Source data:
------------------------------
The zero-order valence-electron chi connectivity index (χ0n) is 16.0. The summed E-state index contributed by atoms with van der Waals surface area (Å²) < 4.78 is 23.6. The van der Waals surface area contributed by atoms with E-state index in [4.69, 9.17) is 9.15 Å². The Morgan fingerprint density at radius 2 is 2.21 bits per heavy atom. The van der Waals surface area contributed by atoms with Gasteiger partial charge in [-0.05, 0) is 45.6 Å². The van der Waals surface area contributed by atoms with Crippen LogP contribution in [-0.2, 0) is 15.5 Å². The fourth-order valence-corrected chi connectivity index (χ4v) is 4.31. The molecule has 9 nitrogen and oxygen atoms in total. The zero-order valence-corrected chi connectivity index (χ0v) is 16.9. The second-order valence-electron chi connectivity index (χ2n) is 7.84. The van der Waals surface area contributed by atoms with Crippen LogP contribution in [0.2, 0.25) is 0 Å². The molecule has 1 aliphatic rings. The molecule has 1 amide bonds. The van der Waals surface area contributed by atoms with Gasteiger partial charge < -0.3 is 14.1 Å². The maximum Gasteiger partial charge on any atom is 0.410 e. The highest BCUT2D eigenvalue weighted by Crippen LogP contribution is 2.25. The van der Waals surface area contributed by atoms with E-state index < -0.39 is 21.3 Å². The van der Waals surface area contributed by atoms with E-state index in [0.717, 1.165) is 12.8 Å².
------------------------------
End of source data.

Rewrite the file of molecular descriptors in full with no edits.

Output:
The zero-order valence-electron chi connectivity index (χ0n) is 16.0. The summed E-state index contributed by atoms with van der Waals surface area (Å²) < 4.78 is 23.6. The van der Waals surface area contributed by atoms with E-state index in [4.69, 9.17) is 9.15 Å². The Morgan fingerprint density at radius 2 is 2.21 bits per heavy atom. The van der Waals surface area contributed by atoms with Gasteiger partial charge in [-0.05, 0) is 45.6 Å². The van der Waals surface area contributed by atoms with Crippen LogP contribution in [-0.2, 0) is 15.5 Å². The fourth-order valence-corrected chi connectivity index (χ4v) is 4.31. The molecule has 9 nitrogen and oxygen atoms in total. The zero-order valence-corrected chi connectivity index (χ0v) is 16.9. The second-order valence-electron chi connectivity index (χ2n) is 7.84. The van der Waals surface area contributed by atoms with Crippen LogP contribution in [0.2, 0.25) is 0 Å². The molecule has 1 aliphatic rings. The molecule has 1 amide bonds. The van der Waals surface area contributed by atoms with Gasteiger partial charge < -0.3 is 14.1 Å². The maximum Gasteiger partial charge on any atom is 0.410 e. The highest BCUT2D eigenvalue weighted by Crippen LogP contribution is 2.25. The van der Waals surface area contributed by atoms with E-state index < -0.39 is 21.3 Å². The van der Waals surface area contributed by atoms with E-state index in [0.717, 1.165) is 12.8 Å².